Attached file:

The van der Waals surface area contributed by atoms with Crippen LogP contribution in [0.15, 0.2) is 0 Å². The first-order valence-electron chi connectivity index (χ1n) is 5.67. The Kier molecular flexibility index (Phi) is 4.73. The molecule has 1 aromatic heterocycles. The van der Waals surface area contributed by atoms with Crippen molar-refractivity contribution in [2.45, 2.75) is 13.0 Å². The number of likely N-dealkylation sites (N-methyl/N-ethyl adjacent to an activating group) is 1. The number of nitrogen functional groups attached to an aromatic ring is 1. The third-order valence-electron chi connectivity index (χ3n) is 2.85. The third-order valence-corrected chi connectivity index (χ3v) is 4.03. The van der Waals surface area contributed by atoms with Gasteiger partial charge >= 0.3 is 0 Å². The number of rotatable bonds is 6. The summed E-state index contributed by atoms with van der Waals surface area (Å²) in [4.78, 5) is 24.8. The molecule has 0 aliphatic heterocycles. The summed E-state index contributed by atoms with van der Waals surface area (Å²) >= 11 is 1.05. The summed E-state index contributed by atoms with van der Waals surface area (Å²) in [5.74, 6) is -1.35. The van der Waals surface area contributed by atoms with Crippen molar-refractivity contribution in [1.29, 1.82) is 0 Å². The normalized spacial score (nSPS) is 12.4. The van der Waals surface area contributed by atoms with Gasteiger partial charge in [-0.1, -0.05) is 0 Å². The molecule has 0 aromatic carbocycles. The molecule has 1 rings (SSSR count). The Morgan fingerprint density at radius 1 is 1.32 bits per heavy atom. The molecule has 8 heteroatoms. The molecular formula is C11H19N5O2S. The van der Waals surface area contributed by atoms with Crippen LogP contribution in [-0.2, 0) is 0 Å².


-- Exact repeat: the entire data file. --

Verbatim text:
The van der Waals surface area contributed by atoms with Crippen LogP contribution in [0.15, 0.2) is 0 Å². The first-order valence-electron chi connectivity index (χ1n) is 5.67. The Kier molecular flexibility index (Phi) is 4.73. The molecule has 1 aromatic heterocycles. The van der Waals surface area contributed by atoms with Crippen molar-refractivity contribution in [2.45, 2.75) is 13.0 Å². The number of likely N-dealkylation sites (N-methyl/N-ethyl adjacent to an activating group) is 1. The number of nitrogen functional groups attached to an aromatic ring is 1. The third-order valence-electron chi connectivity index (χ3n) is 2.85. The third-order valence-corrected chi connectivity index (χ3v) is 4.03. The van der Waals surface area contributed by atoms with Gasteiger partial charge >= 0.3 is 0 Å². The number of rotatable bonds is 6. The summed E-state index contributed by atoms with van der Waals surface area (Å²) in [4.78, 5) is 24.8. The molecule has 0 aliphatic heterocycles. The summed E-state index contributed by atoms with van der Waals surface area (Å²) >= 11 is 1.05. The summed E-state index contributed by atoms with van der Waals surface area (Å²) in [5.74, 6) is -1.35. The van der Waals surface area contributed by atoms with Crippen molar-refractivity contribution in [1.29, 1.82) is 0 Å². The normalized spacial score (nSPS) is 12.4. The van der Waals surface area contributed by atoms with Gasteiger partial charge in [-0.1, -0.05) is 0 Å². The molecule has 0 aromatic carbocycles. The molecule has 1 rings (SSSR count). The Morgan fingerprint density at radius 1 is 1.32 bits per heavy atom. The molecule has 8 heteroatoms. The molecular formula is C11H19N5O2S. The van der Waals surface area contributed by atoms with Crippen LogP contribution in [-0.2, 0) is 0 Å².